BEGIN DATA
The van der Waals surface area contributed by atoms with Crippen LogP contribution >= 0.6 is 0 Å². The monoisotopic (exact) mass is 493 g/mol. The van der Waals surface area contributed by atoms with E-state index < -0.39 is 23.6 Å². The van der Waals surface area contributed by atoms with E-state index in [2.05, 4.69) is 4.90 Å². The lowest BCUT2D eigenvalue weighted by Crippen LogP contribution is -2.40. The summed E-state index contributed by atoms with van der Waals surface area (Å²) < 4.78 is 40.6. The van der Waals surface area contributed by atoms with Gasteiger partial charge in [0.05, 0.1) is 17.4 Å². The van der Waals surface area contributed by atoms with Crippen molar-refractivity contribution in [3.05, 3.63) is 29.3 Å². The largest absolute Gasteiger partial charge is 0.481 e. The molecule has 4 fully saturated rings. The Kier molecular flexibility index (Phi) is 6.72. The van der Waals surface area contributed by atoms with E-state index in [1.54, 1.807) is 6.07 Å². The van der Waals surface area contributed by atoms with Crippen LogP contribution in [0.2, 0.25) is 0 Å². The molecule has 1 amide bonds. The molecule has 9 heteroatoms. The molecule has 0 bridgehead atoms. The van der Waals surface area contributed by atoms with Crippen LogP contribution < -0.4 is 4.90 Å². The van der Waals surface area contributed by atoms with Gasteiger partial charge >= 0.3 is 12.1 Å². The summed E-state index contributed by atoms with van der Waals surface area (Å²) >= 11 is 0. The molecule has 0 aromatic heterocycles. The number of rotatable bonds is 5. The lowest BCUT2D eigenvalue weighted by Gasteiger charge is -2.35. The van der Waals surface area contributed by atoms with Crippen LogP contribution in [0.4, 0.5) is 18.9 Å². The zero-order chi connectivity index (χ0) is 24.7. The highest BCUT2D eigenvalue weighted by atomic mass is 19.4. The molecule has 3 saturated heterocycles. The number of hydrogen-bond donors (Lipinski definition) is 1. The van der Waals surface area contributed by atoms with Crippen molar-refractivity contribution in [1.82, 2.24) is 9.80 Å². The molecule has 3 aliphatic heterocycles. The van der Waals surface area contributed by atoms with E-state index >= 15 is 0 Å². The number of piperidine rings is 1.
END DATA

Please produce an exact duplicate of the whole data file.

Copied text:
The van der Waals surface area contributed by atoms with Crippen LogP contribution >= 0.6 is 0 Å². The monoisotopic (exact) mass is 493 g/mol. The van der Waals surface area contributed by atoms with E-state index < -0.39 is 23.6 Å². The van der Waals surface area contributed by atoms with E-state index in [2.05, 4.69) is 4.90 Å². The lowest BCUT2D eigenvalue weighted by Crippen LogP contribution is -2.40. The summed E-state index contributed by atoms with van der Waals surface area (Å²) < 4.78 is 40.6. The van der Waals surface area contributed by atoms with Gasteiger partial charge in [0.05, 0.1) is 17.4 Å². The van der Waals surface area contributed by atoms with Crippen molar-refractivity contribution in [3.05, 3.63) is 29.3 Å². The largest absolute Gasteiger partial charge is 0.481 e. The molecule has 4 fully saturated rings. The Kier molecular flexibility index (Phi) is 6.72. The van der Waals surface area contributed by atoms with E-state index in [1.54, 1.807) is 6.07 Å². The van der Waals surface area contributed by atoms with Crippen LogP contribution in [0.2, 0.25) is 0 Å². The molecule has 1 amide bonds. The molecule has 9 heteroatoms. The molecule has 0 bridgehead atoms. The van der Waals surface area contributed by atoms with Crippen LogP contribution < -0.4 is 4.90 Å². The van der Waals surface area contributed by atoms with Gasteiger partial charge >= 0.3 is 12.1 Å². The summed E-state index contributed by atoms with van der Waals surface area (Å²) >= 11 is 0. The molecule has 0 aromatic heterocycles. The number of rotatable bonds is 5. The lowest BCUT2D eigenvalue weighted by Gasteiger charge is -2.35. The van der Waals surface area contributed by atoms with Crippen LogP contribution in [0.4, 0.5) is 18.9 Å². The zero-order chi connectivity index (χ0) is 24.7. The highest BCUT2D eigenvalue weighted by atomic mass is 19.4. The molecule has 3 saturated heterocycles. The number of hydrogen-bond donors (Lipinski definition) is 1. The van der Waals surface area contributed by atoms with Crippen molar-refractivity contribution in [1.82, 2.24) is 9.80 Å². The molecule has 3 aliphatic heterocycles. The van der Waals surface area contributed by atoms with E-state index >= 15 is 0 Å². The number of piperidine rings is 1.